Future, the Auto-Tune rapper du jour, had a very lazy night at the Regency

Pub date July 2, 2014

Future, America’s Auto-Tune rapper du jour, is in a cushy position. His recent album Honest is one of the year’s most critically acclaimed rap albums so far, and it’s moved enough units to establish him as a major presence on 2014’s hip-hop scene. Hip-hop fans know who he is, as do a lot of indie kids who’ve stumbled across fawning reviews of his work online. But he’s not yet a star.

As such, he doesn’t get a lot of high-profile hate. His most notable detractor is his direct stylistic predecessor, T-Pain, who’s expressed resentment towards the acclaim Future’s garnered through his use of the same software T-Pain was so often mocked for during his own career heyday. Auto-Tune was — and still is — viewed by musical conservatives as a crutch, a fancy tool for artists who couldn’t sing and were thus “talentless.” Along with laptop DJing and lip-synching, it is one of the most likely factors anyone will cite in arguing music has gotten worse.

All three of these factors were part of Future’s Regency Ballroom set on June 30. And as highly as I hold my own musical non-conservatism as a value, I must admit I have a much better conception of why the rockists, live-music defenders, and Tupac worshippers of the T-Pain era were so incensed. I still believe laptops, lip-synching, and Auto-Tune are not mutually exclusive to a great performance. But I also see how people can use them to cut corners.

Future didn’t even try to put on a show. He made no attempt to hide the fact that he was rapping over a pre-recorded vocal track, frequently staring off into space and taking brief but obvious pauses to catch his breath. His stage banter was incomprehensible. He moved around a lot, but not with any particular charisma — his stiff, awkward bounces made him look like a figurine being held by the head and “walked” by an invisible child. His job was not to perform or to rap — his job was to be Future, to stand there and be important while the DJ absent-mindedly cued up his own songs.

The most glaring aspect of his performance was the lack of his trademark vocal processing. Without it, the weakness of his flow and rhymes stuck out like a sore thumb — especially given how good he sounded on the pre-recorded track, all effects intact. At the risk of sounding like one of the rockists who unfairly accused T-Pain, Lil Wayne, and Kanye West of using Auto-Tune as a crutch, I am prepared to lobby the same accusation at Future. He simply doesn’t seem able to do anything well without it.

The opening acts easily showed him up. The show kicked off with mini-sets by members of Future’s Freebandz crew, at least two of whom were both better performers and rappers than Future but who engaged in some heinous misogyny and uncomfortable crowd interactions (hearing a rapper spend 12 acapella bars describing an audience member’s vagina isn’t really fun for anyone except the rapper). Rico Love’s set was worth watching if only because his trio of DJs made their own beats live; Love himself was buffoonish, one of those alpha-male lovermen who seem more obnoxious and dated as each of their peers falls from grace (Chris Brown, Robin Thicke, Justin Timberlake).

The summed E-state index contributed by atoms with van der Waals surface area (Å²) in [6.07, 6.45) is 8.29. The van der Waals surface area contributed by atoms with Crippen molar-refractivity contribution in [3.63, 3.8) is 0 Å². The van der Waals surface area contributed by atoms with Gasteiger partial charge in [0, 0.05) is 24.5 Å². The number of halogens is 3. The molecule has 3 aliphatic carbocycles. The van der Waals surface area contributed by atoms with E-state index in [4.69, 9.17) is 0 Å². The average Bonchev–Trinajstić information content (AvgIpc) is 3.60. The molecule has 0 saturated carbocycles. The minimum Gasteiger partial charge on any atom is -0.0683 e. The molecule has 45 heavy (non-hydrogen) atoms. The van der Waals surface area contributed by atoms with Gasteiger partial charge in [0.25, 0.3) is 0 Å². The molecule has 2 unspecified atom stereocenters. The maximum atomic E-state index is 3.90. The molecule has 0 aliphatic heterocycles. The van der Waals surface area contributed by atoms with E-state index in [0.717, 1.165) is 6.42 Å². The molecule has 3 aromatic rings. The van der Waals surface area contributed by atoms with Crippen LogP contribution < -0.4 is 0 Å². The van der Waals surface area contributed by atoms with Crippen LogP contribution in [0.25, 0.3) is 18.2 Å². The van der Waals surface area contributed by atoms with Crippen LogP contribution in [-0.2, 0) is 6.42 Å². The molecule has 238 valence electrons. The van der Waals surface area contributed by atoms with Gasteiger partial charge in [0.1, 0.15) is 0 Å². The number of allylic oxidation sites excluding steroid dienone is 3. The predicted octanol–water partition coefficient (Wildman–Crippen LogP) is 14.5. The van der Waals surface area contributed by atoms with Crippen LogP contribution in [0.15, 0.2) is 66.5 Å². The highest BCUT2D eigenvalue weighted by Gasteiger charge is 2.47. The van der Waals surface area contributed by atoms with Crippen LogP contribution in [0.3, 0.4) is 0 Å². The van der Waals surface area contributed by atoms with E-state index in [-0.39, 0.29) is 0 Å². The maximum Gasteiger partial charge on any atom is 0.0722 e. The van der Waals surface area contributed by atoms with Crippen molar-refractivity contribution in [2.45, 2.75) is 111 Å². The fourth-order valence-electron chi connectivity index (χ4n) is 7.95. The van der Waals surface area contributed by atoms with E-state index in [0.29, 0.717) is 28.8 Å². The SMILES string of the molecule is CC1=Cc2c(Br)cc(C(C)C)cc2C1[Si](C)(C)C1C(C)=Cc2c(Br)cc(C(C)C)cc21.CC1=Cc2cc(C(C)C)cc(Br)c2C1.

This might sound like a nightmare to sit through. For the uninitiated, perhaps. But the artists increased in popularity as they decreased in showmanship, meaning that a Future fan could be thrilled by the openers, even more thrilled when Future drops one of his trademark tracks, and come out of the show having had a great time. Future’s set was essentially a bunch of Future recordings being played over a massive sound system, with the man himself MCing. If you’ve heard and come to love “Move That Dope” and “Turn On The Lights,” hearing them on such a scale must be a treat.

And for the audience, that seemed to be the case. The entire floor shook during “Move That Dope,” with all the diverse audience demographics — hip-hop fans, bros, middle-aged staff, the occasional Hitler Youth hairdo who could only have been there because of Honest‘s 8.1 on Pitchfork — jumping up and down in a massive communal wave. Blunts were lit every six feet, couples did the grind, hands were thrown in the air. Everyone seemed to be enjoying themselves.

Which brings me back to my criticism of Future’s set, and my own insecurities over my willingness to play along with the natural and unstoppable (d)evolution of live music. How can I criticize Future for not putting any effort into his show when nobody really seemed to care? Is it fair to judge his set as an outsider, when those who know all the Honest songs by heart can revel in singing along to them? If people are willing to shell out 30 bucks to watch their favorite artist not give a shit, so be it.  As for me, I’ll be at home, illegally downloading his albums.